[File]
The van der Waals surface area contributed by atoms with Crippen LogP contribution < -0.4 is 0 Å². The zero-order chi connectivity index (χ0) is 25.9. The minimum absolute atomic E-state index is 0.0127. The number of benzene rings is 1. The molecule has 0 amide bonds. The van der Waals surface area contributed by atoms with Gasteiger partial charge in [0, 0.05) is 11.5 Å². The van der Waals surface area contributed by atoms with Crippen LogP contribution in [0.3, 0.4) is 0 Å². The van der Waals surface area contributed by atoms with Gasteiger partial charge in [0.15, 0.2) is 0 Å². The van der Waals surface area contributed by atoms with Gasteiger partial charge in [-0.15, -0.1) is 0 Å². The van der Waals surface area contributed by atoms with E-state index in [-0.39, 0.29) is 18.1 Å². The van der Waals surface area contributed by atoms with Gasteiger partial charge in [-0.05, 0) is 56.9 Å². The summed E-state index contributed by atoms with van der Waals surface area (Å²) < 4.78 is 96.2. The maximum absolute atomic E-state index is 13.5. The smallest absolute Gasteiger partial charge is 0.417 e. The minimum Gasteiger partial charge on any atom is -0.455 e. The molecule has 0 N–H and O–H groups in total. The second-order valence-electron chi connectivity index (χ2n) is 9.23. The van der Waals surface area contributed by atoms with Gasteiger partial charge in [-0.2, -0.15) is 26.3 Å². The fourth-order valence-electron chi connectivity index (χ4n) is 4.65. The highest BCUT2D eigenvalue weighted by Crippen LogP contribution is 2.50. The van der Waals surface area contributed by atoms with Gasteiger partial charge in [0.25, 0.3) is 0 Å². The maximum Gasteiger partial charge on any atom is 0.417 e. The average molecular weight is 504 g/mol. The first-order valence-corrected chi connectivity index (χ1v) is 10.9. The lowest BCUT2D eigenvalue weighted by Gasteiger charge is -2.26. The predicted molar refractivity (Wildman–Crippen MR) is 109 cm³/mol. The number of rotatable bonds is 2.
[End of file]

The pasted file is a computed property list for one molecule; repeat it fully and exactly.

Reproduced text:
The van der Waals surface area contributed by atoms with Crippen LogP contribution < -0.4 is 0 Å². The zero-order chi connectivity index (χ0) is 25.9. The minimum absolute atomic E-state index is 0.0127. The number of benzene rings is 1. The molecule has 0 amide bonds. The van der Waals surface area contributed by atoms with Gasteiger partial charge in [0, 0.05) is 11.5 Å². The van der Waals surface area contributed by atoms with Crippen LogP contribution in [0.3, 0.4) is 0 Å². The van der Waals surface area contributed by atoms with Gasteiger partial charge in [0.15, 0.2) is 0 Å². The van der Waals surface area contributed by atoms with Gasteiger partial charge in [-0.15, -0.1) is 0 Å². The van der Waals surface area contributed by atoms with E-state index in [-0.39, 0.29) is 18.1 Å². The van der Waals surface area contributed by atoms with Gasteiger partial charge in [-0.05, 0) is 56.9 Å². The summed E-state index contributed by atoms with van der Waals surface area (Å²) < 4.78 is 96.2. The maximum absolute atomic E-state index is 13.5. The smallest absolute Gasteiger partial charge is 0.417 e. The minimum Gasteiger partial charge on any atom is -0.455 e. The molecule has 0 N–H and O–H groups in total. The second-order valence-electron chi connectivity index (χ2n) is 9.23. The van der Waals surface area contributed by atoms with Gasteiger partial charge in [-0.2, -0.15) is 26.3 Å². The fourth-order valence-electron chi connectivity index (χ4n) is 4.65. The highest BCUT2D eigenvalue weighted by Crippen LogP contribution is 2.50. The van der Waals surface area contributed by atoms with Gasteiger partial charge in [0.25, 0.3) is 0 Å². The maximum Gasteiger partial charge on any atom is 0.417 e. The average molecular weight is 504 g/mol. The first-order valence-corrected chi connectivity index (χ1v) is 10.9. The lowest BCUT2D eigenvalue weighted by Gasteiger charge is -2.26. The predicted molar refractivity (Wildman–Crippen MR) is 109 cm³/mol. The number of rotatable bonds is 2.